Is that the same as Damp Proof Course?


Bung
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  #2849722 13-Jan-2022 10:49
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Cavity batten is only H3.1 so even Metalex may not be enough. The best way would have been packing joist/bearer. If using something on top of joist it would have to be compatible with the composite decking. There's a YT video warning that bituminous tape isn't compatible with PVC decking. You can get Macsim plastic shims in a range of thicknesses.

Paul1977

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  #2849727 13-Jan-2022 10:55
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Jase2985:

 

couldnt you just use some joist/flashing tape on the lower ones to build them up? or some small plastic shims?

 

 

@Jase2985 You mean use the shims on top of the joists? So I wouldn't have to try to disconnect any joists?




  #2849743 13-Jan-2022 11:24
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you said there are only a couple that are low? then could you not just use the small plastic shims on top them to level them out?


duckDecoy
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  #2849744 13-Jan-2022 11:25
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Paul1977:

 

Is that the same as Damp Proof Course?

 

 

Yes.  There are various types and some are thicker than others.  I have a very thin one that I use so I can increase the shim height by layering.

 

Plastic shims might be an option too, but I use damp course as you "make your own" to fit the thickness you want simply by layering more on.  Its unreactive (the stuff I use is just like a very thin plastic) so shouldn't matter what type of decking you have.


Paul1977

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  #2849747 13-Jan-2022 11:27
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Jase2985:

 

you said there are only a couple that are low? then could you not just use the small plastic shims on top them to level them out?

 

 

Thanks, just doubling checking what you meant since others had suggested packing the joist from underneath.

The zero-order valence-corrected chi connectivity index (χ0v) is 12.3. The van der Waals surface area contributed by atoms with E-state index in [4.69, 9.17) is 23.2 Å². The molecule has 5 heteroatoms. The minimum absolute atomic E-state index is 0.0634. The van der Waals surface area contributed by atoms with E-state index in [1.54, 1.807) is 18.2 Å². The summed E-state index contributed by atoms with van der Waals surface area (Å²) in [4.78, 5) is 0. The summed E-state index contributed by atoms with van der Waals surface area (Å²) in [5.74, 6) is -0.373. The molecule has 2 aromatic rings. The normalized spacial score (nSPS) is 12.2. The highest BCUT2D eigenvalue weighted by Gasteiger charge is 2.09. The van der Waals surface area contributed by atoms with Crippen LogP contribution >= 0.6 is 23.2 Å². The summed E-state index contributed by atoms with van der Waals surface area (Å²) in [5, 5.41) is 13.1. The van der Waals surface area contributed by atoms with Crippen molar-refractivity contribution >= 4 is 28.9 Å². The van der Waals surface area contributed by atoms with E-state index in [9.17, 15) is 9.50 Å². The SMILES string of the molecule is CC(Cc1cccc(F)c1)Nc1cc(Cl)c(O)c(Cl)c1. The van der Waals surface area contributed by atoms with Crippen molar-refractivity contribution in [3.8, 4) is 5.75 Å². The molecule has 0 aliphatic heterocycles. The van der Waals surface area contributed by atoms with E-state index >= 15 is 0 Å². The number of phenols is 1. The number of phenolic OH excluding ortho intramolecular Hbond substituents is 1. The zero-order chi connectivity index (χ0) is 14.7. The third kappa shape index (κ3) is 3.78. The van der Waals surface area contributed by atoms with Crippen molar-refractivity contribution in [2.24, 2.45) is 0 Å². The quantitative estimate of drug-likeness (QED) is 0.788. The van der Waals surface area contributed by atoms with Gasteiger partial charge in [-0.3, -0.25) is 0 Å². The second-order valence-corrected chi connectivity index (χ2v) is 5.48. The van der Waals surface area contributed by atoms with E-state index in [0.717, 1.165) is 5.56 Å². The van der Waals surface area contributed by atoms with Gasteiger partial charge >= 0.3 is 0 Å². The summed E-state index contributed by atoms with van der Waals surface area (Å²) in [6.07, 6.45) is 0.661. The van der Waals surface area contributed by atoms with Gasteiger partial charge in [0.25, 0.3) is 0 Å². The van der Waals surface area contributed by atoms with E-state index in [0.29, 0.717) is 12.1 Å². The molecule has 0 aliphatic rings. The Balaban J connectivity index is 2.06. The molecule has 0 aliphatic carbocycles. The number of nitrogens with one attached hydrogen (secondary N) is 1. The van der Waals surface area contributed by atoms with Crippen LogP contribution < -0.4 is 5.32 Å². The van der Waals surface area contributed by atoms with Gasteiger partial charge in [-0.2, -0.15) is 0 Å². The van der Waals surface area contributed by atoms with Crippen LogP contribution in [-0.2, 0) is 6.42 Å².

Paul1977

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  #2849748 13-Jan-2022 11:28
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duckDecoy:

 

Yes.  There are various types and some are thicker than others.  I have a very thin one that I use so I can increase the shim height by layering.

 

Plastic shims might be an option too, but I use damp course as you "make your own" to fit the thickness you want simply by layering more on.  Its unreactive (the stuff I use is just like a very thin plastic) so shouldn't matter what type of decking you have.

 

 

Thanks.


duckDecoy
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  #2849749 13-Jan-2022 11:29
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Paul1977:

 

@Jase2985 You mean use the shims on top of the joists? So I wouldn't have to try to disconnect any joists?

 

 

Shimming on top of the joist is going to be the easiest way.  And even if you take the joist out and get the ends lined up with the bearers and nailed in again you might find inperfections in the joist edge so you have to plane/shim anyway.

 

I cut mine into thin rectangles slightly less than the width of the decking planks and put it under each plank so you cannot see it in the gaps between decking planks.


chevrolux
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  #2849751 13-Jan-2022 11:31
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Yea if it's only a few mm, get a bag of plastic shims. Just start laying some boards, and if you start noticing one is lower than the other, just pack a shim in and re-screw.

 

I'd highly doubt you'd actually notice though if it's a matter of a few mm.


  #2849759 13-Jan-2022 11:44
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bunnings sell 3-4 different multi packs of shims, normally ranging from 1mm to 10mm. you can combine different sizes to make the size you need. you can also screw them down to hold them in place.


Paul1977

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  #2849768 13-Jan-2022 12:02
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Thanks for the feedback guys.

 

The plastic shims sound like the easiest solution. The composite decking uses a propriety hidden fixing system which slightly complicates it, but I'm sure I can make it work.

 

Thanks again.